Keep Swimming: Letting Go Is Possible.
Swimming has taught me to be more like water.
It has not taught me to persevere, push through the pain, but that my body and mind are connected every instant of every day like droplets on a window pane, and that I need to bend like a river sometimes, or be a force like a wave.
The water reacts, but indifferently. It doesn’t think about what is fair, what is just, why it was pushed into waves by the current or the wind. It moves, it finds the path of least resistance, and flows throw it. It is about movement. It is about strength, stillness and force, and the natural movement between them.
I experience static: pieces of me — grey, black and white — want to go in all different directions. Overwhelmed with information and worry, they fly around my head. My monkey mind picks nitty-gritty thoughts from my brain, eats them and howls with enjoyment.
They bubble up in frothy crests. My friend and I have not spoken in a while and I wonder if she has forgotten about me, with all of her success. I feel cut off from the life I once had. My parents are aging, and I worry about whether I can be there for them emotionally, as they once were for me.
I remember that embarrassing thing I did about 10 years ago at four o’clock in the morning and it has been on my mind ever since. I set ambitious goals and fail to meet them. I wonder if my business will ever take off.
I walk out onto the deck of the pool. I pick at my bathing suit and try to hide my limp, but the tiles feel familiar and the air is warm and silent.
I dip my feet into the bright blue water and lower myself quickly so as not to feel the coolness of the water and the resistance in my body.
Lap One: My mind still flutters around with worries like crumpled-up pieces of paper. I can’t get anywhere and my muscles fight against the water as they wake up, confused and whining. I am fighting against the water and trying to control my thoughts.
Lap Two: My gaze sets on the smooth curl of a wave in front of me, and my knuckles just underneath the surface, gripped tightly to the flutter board. My monkey mind sits on my bum and pushes my legs, happy to have a job.
My thoughts resist. I think of all the things I should be angry about today. My bad leg begins to falter, and instead of swimming, I am floundering, but my body corrects for the anger. It marches my thoughts through my arms and out into the water.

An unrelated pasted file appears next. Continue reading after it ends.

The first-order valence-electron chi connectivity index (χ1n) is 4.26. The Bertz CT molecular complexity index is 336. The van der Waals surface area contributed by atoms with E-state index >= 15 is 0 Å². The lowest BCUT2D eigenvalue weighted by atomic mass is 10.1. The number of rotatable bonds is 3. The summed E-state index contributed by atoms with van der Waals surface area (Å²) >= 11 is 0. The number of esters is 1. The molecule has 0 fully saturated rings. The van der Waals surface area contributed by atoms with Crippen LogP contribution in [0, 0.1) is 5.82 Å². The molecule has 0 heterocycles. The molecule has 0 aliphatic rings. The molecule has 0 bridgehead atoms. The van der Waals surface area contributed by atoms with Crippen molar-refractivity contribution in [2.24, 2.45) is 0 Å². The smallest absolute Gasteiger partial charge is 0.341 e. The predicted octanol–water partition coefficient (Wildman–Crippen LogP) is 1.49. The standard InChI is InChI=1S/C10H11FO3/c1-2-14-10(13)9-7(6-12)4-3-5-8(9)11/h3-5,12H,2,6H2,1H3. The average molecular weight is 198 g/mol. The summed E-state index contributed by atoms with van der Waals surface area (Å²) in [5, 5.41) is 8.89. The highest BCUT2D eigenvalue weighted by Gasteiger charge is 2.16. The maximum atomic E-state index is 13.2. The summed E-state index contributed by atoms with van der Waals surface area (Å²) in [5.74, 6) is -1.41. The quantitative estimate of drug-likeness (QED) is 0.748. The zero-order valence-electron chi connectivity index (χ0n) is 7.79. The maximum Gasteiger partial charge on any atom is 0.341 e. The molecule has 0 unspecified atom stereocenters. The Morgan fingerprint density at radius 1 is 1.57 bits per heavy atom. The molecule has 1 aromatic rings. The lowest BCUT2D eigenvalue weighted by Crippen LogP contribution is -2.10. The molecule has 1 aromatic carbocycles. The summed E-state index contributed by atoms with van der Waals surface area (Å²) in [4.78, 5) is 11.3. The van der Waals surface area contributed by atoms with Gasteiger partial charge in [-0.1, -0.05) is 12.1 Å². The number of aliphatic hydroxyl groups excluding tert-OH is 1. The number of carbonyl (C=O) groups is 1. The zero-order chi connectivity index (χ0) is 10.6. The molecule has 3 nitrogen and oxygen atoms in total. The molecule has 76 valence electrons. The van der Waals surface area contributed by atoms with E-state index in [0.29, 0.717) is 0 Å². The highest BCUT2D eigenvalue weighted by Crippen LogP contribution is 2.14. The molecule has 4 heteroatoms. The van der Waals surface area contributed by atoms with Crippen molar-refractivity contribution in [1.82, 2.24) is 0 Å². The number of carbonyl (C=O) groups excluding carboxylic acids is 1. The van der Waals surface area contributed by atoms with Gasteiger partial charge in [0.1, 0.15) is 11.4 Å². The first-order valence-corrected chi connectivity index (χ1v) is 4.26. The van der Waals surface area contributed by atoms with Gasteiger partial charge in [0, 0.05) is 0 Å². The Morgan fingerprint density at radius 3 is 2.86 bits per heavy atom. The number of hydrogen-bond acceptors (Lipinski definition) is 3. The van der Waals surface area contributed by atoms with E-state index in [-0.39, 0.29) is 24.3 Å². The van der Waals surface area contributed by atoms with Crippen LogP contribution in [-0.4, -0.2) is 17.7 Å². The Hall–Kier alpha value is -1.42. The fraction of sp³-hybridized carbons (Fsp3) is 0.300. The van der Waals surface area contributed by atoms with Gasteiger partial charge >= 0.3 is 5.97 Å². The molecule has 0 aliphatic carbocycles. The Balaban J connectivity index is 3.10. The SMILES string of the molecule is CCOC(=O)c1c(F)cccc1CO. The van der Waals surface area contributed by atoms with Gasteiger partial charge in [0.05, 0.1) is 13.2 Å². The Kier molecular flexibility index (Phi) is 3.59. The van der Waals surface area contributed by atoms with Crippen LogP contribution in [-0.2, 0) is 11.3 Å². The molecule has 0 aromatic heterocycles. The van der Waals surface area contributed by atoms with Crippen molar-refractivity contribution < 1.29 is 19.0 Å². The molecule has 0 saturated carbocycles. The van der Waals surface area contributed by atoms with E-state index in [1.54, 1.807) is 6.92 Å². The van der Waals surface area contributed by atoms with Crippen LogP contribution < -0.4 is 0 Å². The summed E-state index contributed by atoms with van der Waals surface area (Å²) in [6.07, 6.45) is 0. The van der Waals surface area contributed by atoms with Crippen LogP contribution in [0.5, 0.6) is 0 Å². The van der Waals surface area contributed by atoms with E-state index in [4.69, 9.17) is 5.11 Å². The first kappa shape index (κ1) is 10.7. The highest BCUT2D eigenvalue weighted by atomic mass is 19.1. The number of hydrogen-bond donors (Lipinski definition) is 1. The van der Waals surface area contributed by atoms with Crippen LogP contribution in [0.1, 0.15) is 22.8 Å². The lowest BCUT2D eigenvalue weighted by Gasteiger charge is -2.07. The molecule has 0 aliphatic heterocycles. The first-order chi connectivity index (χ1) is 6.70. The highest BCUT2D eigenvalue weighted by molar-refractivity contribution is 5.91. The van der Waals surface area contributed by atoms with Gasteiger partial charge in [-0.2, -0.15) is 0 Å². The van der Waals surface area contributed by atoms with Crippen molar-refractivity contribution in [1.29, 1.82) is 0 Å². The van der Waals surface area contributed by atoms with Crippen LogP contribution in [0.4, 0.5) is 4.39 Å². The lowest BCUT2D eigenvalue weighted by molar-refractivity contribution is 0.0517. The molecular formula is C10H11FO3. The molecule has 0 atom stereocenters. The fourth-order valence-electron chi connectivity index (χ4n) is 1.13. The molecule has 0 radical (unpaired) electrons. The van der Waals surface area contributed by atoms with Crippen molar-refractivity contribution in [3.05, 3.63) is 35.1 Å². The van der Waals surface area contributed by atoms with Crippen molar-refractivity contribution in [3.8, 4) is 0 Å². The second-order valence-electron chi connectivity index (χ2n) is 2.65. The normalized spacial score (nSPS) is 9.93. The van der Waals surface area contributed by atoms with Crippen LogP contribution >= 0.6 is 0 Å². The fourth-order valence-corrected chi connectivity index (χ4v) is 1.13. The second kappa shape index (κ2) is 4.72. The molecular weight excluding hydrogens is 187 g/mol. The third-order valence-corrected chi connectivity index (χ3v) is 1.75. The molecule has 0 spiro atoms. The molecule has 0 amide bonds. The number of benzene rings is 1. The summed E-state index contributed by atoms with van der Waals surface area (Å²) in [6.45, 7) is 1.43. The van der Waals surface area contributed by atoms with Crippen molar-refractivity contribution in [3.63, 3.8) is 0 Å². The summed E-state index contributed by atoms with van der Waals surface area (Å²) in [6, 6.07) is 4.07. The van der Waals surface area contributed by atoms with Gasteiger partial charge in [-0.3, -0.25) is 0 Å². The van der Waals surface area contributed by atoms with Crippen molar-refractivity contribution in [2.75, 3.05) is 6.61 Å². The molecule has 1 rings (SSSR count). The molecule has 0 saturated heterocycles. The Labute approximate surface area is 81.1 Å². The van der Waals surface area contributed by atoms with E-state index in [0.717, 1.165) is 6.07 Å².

Then, I begin the front crawl. I push forward and I count 1, 2, 3, breathe, 1, 2, 3, breathe. My monkey mind struggles with the rhythm, and is less focused on the nits in my head. 1, 2, 3… My breathing is no longer controlled by my thoughts, but by my body and its need to survive, to breathe.
1, 2, 3, breathe. I push off from the opposing wall and learn how my body moves faster by finding the path of least resistance against the now ubiquitous water. It doesn’t make me a stronger swimmer to make the bigger splash, or use the most muscles. My mind focuses on long perfect strokes, and the water seems now like helping hands lifting me further, instead of thick, wet, concrete against my skin.
I find a way to apply this to my thinking and my day. My mind now expands to fit the shape of water.
Lap Four: My body ceases to count my 1,2,3’s and I can close my eyes. My body no longer needs instruction from my mind. My breathing is natural.
I cut through the water like a fin, like a blade. My thoughts are the same. They make themselves streamlined, I no longer resist my worrying thoughts, but my creativity learns to swallow them whole. They become the nutrients to feed my ambition. Anger becomes justice, worry becomes love, failure becomes inspiration, everything becomes a new movement through the bright blue pool.
Lap Ten: I become like the water. Outside, on the concrete underneath skyscrapers, I am a quiet girl with a limp. I can’t run, or do the things I used to do, but in here I am expansive. I create thoughts and they flow through my body like a wave, and that wave flows through the water and creates ripples that touch the four corners of my world.
If there is an obstacle, water will move around it, or engulf it.
Water does not move in progression, but is, and then lets go. I let go. My thoughts are born, flow through my body, and then I let them go. Good or bad, I let them go. I soon have faith that there will be more angry moments, sad moments, happy moments. I must cherish all of them and let them go. I do not progress through the water, but process.
My body grows tired of its expansive nature and I draw myself out from the water, lifting my weaker leg with the stronger parts of me, towel myself off, and eventually walk on the rain-soaked concrete sidewalk, trying to hold on to the feeling. But, my cane tap-tap-taps on the concrete, my feet slap-slap-slap against the concrete. I breathe, and then let go.
Adrianna Stipanovich has always dreamt about a life that was a little different. Though she graduated from Concordia with a Literature degree, she went directly into business, starting as a soapmaker in her family business and ending up as Operations Manager. Though she found success, she wanted more. She realized her dream after traveling to India and discovering there is a whole world to live in. She has since lived in jungles and deserts and written articles, short stories, and a novel. Writing is her dream and the world her office.